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If One Plant Toxin Is Harmful to Livestock, What about Two?

Welch, Kevin D., Green, Benedict T., Panter, Kip E., Gardner, Dale R., Pfister, James A., Cook, Daniel
Journal of agricultural and food chemistry 2014 v.62 no.30 pp. 7363
guidelines, livestock, phytotoxins, poisoning, poisonous plants, ranchers, range management, toxicity, toxicology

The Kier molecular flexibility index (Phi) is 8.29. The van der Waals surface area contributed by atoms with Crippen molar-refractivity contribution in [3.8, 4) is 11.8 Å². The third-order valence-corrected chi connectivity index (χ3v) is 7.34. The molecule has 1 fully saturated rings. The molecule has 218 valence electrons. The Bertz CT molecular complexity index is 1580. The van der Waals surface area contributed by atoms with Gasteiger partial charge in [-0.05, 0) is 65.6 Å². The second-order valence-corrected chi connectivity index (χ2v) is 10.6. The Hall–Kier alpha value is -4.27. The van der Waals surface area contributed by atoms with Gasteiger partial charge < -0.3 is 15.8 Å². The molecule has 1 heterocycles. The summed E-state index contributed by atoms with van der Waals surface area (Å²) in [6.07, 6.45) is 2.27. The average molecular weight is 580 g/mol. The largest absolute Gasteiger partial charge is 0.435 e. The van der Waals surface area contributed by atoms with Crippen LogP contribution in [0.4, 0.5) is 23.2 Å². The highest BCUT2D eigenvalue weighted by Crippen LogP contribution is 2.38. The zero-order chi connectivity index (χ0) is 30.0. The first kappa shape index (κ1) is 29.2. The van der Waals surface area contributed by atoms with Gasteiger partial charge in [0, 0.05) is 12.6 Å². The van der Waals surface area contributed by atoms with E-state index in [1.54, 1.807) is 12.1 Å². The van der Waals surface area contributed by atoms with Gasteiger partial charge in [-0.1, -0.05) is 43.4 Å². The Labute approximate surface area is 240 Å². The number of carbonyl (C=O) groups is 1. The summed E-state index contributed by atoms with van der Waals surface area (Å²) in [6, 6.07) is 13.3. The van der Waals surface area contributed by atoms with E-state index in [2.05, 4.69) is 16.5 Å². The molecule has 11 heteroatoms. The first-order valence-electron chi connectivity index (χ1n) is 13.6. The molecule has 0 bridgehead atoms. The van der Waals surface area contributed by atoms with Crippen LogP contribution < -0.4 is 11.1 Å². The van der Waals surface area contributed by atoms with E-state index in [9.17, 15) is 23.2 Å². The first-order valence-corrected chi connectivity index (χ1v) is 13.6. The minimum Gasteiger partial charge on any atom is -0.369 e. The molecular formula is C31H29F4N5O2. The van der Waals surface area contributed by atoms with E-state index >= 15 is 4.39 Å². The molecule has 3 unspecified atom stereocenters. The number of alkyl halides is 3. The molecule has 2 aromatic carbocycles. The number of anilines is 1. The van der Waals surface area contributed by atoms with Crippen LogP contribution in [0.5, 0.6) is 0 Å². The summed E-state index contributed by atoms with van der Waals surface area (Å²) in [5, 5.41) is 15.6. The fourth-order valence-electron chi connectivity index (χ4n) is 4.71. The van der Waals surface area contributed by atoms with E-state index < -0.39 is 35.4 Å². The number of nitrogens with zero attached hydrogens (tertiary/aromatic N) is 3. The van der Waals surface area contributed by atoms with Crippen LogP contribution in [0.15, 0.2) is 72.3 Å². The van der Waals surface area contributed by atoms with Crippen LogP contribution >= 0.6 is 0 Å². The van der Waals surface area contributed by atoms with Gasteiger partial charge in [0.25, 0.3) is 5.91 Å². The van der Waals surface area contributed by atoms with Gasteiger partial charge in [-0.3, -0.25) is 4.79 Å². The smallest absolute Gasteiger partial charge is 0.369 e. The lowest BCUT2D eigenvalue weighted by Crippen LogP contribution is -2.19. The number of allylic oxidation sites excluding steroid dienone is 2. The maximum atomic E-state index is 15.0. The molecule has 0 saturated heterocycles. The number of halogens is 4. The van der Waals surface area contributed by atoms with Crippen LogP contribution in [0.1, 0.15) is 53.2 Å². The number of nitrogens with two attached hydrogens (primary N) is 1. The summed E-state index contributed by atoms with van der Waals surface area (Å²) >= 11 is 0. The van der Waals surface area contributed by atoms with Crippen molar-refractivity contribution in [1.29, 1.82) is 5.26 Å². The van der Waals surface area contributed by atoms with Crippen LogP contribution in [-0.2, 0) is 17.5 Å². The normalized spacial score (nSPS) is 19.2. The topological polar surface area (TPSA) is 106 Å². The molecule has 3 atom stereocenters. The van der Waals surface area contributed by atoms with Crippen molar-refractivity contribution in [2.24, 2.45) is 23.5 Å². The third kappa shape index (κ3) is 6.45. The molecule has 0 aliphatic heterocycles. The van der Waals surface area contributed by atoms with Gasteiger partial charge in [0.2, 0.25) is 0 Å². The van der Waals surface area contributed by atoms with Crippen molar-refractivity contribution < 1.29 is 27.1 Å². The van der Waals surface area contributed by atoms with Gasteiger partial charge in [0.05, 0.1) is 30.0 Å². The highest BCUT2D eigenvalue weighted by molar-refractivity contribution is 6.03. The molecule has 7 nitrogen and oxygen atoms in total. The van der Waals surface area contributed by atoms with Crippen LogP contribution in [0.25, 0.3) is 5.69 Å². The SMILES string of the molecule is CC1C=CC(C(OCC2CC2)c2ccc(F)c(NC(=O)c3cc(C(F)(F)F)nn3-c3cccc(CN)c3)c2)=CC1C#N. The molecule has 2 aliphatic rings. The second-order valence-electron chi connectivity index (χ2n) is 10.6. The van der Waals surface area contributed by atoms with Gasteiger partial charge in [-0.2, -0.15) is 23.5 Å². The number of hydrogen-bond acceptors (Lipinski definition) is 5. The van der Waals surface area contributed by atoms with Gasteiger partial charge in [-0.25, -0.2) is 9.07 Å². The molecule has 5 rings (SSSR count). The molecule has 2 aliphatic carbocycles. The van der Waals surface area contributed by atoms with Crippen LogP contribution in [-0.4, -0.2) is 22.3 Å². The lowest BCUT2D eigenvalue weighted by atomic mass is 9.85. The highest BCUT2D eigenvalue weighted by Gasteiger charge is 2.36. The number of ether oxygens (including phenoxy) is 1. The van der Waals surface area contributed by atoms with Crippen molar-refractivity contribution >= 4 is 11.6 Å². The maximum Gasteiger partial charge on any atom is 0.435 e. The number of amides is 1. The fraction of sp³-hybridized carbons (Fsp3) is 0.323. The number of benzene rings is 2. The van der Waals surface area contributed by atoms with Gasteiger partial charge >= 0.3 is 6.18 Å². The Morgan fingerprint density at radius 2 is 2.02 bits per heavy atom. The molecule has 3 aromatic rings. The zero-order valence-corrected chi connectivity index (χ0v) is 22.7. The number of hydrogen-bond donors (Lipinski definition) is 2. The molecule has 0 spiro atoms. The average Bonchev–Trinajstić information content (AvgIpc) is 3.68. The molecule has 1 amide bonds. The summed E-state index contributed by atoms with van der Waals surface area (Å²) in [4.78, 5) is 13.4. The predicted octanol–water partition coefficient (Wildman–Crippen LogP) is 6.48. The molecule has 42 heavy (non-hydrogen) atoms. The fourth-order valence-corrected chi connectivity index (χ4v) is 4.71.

When livestock are poisoned by plants in a range setting, there is normally more than one poisonous plant in that area. Additionally, many plants contain more than one compound that is toxic to livestock. Frequently, much is known regarding the toxicity of the individual plants and their individual toxins; however, little is known regarding the effect of coexposure to multiple toxic plants or even the effect of multiple toxins from an individual plant. This review discusses some basic principles of mixture toxicology with a focus on recent research that examined the effect of co-administering multiple plant toxins from the same plant and the effect of co-administration of two different poisonous plants, each with different types of toxins. As combined intoxications are likely common, this information will be useful in further developing management recommendations for ranchers and in designing additional experiments to study the toxicity of multiple poisonous plants to livestock.